Raiders

Top Raiders training camp storylines that don't involve Antonio Brown

Top Raiders training camp storylines that don't involve Antonio Brown

Raiders training camp ended with a final Sunday afternoon practice and Monday morning meeting, events dominated by Antonio Brown’s presence (or lack thereof).

The superstar receiver has hijacked the narrative surrounding the Silver and Black’s Napa experience, either with his recovery from frostbitten feet or an unwavering desire to wear an older helmet that has not been permitted for use.

Brown hasn’t practiced since July 30 for one reason or another, and participated in just one full-speed session in Napa. He was away from camp roughly 10 days rehabbing his feet and skipped out on Sunday’s work over his helmet, which prompted general manager Mike Mayock to publicly ask whether Brown is “all-in or all-out.”

Mayock also said something important in his statement regarding Brown’s absence: “We have 89 guys busting their tails. We are really excited about where this franchise is going.”

He's right. The Raiders made progress as a team during camp, and are far better than they were during Jon Gruden's first season back as head coach. 

While the top camp storylines would all involve Brown, other significant developments have occurred during the team’s three-plus weeks in Napa. Let’s take a look at those not involving the high-priced receiver:

Derek Carr’s playing his best football

The Raiders' starting quarterback said in a one-on-one interview with NBC Sports Bay Area that he’s playing his best football in this training camp. He wasn’t lying. The sixth-year veteran has been accurate and in firm command of an offense filled with upgrades on the line and at the skill positions.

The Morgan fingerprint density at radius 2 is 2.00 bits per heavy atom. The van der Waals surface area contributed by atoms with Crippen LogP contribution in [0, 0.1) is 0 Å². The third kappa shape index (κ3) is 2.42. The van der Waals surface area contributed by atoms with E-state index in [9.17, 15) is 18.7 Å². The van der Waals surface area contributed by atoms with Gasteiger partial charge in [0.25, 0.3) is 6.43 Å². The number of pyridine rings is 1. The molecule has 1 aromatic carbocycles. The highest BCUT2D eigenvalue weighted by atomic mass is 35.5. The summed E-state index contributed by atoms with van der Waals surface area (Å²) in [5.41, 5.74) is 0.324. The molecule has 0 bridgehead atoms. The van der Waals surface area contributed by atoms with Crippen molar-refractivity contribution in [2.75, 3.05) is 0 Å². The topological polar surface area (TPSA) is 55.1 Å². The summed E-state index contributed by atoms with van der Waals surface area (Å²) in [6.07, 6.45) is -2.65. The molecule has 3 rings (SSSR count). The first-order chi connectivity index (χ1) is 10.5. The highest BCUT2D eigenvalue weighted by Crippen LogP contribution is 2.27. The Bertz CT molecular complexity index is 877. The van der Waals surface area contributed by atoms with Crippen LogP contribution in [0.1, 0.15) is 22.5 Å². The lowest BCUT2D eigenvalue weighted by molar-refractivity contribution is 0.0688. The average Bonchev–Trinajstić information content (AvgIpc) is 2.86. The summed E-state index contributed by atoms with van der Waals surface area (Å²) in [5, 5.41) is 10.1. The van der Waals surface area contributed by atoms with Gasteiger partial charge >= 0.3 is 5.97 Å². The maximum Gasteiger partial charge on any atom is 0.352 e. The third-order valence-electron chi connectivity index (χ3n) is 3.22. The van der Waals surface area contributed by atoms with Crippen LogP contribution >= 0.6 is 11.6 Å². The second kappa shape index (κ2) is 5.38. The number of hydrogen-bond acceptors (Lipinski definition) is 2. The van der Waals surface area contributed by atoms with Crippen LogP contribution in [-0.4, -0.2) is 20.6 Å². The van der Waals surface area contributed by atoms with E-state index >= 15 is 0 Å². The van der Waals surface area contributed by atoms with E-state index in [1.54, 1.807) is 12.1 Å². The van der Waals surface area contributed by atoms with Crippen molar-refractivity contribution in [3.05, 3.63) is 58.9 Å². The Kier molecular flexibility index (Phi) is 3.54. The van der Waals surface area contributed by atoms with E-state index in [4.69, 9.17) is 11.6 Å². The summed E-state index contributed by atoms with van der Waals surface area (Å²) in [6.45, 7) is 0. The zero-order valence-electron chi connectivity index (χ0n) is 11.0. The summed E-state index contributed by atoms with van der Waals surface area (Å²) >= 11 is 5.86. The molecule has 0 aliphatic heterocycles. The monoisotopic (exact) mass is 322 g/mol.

He seems poised for a big year not unlike 2016, when he was a legitimate MVP candidate. Carr is comfortable in Gruden’s offense, and is operating it with conviction and a bit more aggressiveness.

Carr has said that he’s a bit testier, a bit more demanding this season and cares far less about what people think. That’s a positive development for the Raiders, who employ a quarterback with excellent physical tools entering the season with supreme confidence.

Tough choices ahead at skill spots

The Raiders have more quality receivers than they have roster spots for them. The same can be said at the running back position. Some NFL-caliber skill players will get cut in a few weeks after quality preseasons representing the Silver and Black. That’s a good problem to have for Raiders coaches, who entered last season with a talent-deficient offensive unit.

Running back DeAndre Washington is a solid example of someone who has has an excellent camp, yet remains firmly on the roster bubble. The same can be said for several receivers, including Ryan Grant, Marcell Ateman and Keelan Doss. The Raiders have some tough choices to make there, and players can complicate them by finishing the preseason strong.

“It’ll be a challenge for us,” Gruden said. “[General Manager Mike] Mayock is going to have to have his boxing gloves on. We’re going to have some fights about this roster.”

Jury still out on defensive front

The Raiders' defensive line clearly is better than a year ago. New position coach Brenston Buckner has inspired confidence and consistently improved execution.

Does that mean the unit is good? The jury’s still out on that.

The defensive interior is more talented, with Maurice Hurst elevating his play and Johnathan Hankins finding old form.